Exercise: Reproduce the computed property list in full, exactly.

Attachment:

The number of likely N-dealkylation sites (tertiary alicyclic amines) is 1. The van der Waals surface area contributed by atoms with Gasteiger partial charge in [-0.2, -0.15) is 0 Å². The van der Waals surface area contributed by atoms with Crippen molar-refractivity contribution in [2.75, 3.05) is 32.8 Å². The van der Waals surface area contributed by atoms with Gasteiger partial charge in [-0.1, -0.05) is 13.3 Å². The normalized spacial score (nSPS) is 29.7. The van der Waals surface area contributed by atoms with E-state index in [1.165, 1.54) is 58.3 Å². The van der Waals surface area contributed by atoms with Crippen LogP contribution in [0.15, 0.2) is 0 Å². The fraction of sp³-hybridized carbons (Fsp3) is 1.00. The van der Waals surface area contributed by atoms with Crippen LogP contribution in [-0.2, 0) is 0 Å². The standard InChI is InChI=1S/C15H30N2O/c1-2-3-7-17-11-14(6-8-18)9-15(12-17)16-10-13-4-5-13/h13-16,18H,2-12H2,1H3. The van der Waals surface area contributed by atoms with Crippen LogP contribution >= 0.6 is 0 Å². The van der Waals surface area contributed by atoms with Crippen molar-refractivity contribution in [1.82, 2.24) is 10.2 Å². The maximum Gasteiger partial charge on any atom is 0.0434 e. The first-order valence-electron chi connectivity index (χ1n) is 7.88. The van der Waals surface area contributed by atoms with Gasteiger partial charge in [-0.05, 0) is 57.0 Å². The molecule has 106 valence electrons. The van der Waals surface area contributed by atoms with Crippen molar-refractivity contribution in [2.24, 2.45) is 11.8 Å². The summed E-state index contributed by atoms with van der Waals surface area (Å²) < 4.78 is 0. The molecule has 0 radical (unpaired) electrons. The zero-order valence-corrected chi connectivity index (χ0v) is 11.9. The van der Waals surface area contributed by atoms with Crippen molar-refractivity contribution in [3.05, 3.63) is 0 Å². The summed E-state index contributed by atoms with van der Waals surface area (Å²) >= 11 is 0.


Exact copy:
The number of likely N-dealkylation sites (tertiary alicyclic amines) is 1. The van der Waals surface area contributed by atoms with Gasteiger partial charge in [-0.2, -0.15) is 0 Å². The van der Waals surface area contributed by atoms with Crippen molar-refractivity contribution in [2.75, 3.05) is 32.8 Å². The van der Waals surface area contributed by atoms with Gasteiger partial charge in [-0.1, -0.05) is 13.3 Å². The normalized spacial score (nSPS) is 29.7. The van der Waals surface area contributed by atoms with E-state index in [1.165, 1.54) is 58.3 Å². The van der Waals surface area contributed by atoms with Crippen LogP contribution in [0.15, 0.2) is 0 Å². The fraction of sp³-hybridized carbons (Fsp3) is 1.00. The van der Waals surface area contributed by atoms with Crippen LogP contribution in [-0.2, 0) is 0 Å². The standard InChI is InChI=1S/C15H30N2O/c1-2-3-7-17-11-14(6-8-18)9-15(12-17)16-10-13-4-5-13/h13-16,18H,2-12H2,1H3. The van der Waals surface area contributed by atoms with Crippen LogP contribution >= 0.6 is 0 Å². The van der Waals surface area contributed by atoms with Crippen molar-refractivity contribution in [1.82, 2.24) is 10.2 Å². The maximum Gasteiger partial charge on any atom is 0.0434 e. The first-order valence-electron chi connectivity index (χ1n) is 7.88. The van der Waals surface area contributed by atoms with Gasteiger partial charge in [-0.05, 0) is 57.0 Å². The molecule has 106 valence electrons. The van der Waals surface area contributed by atoms with Crippen molar-refractivity contribution in [2.24, 2.45) is 11.8 Å². The summed E-state index contributed by atoms with van der Waals surface area (Å²) < 4.78 is 0. The molecule has 0 radical (unpaired) electrons. The zero-order valence-corrected chi connectivity index (χ0v) is 11.9. The van der Waals surface area contributed by atoms with Crippen molar-refractivity contribution in [3.05, 3.63) is 0 Å². The summed E-state index contributed by atoms with van der Waals surface area (Å²) >= 11 is 0.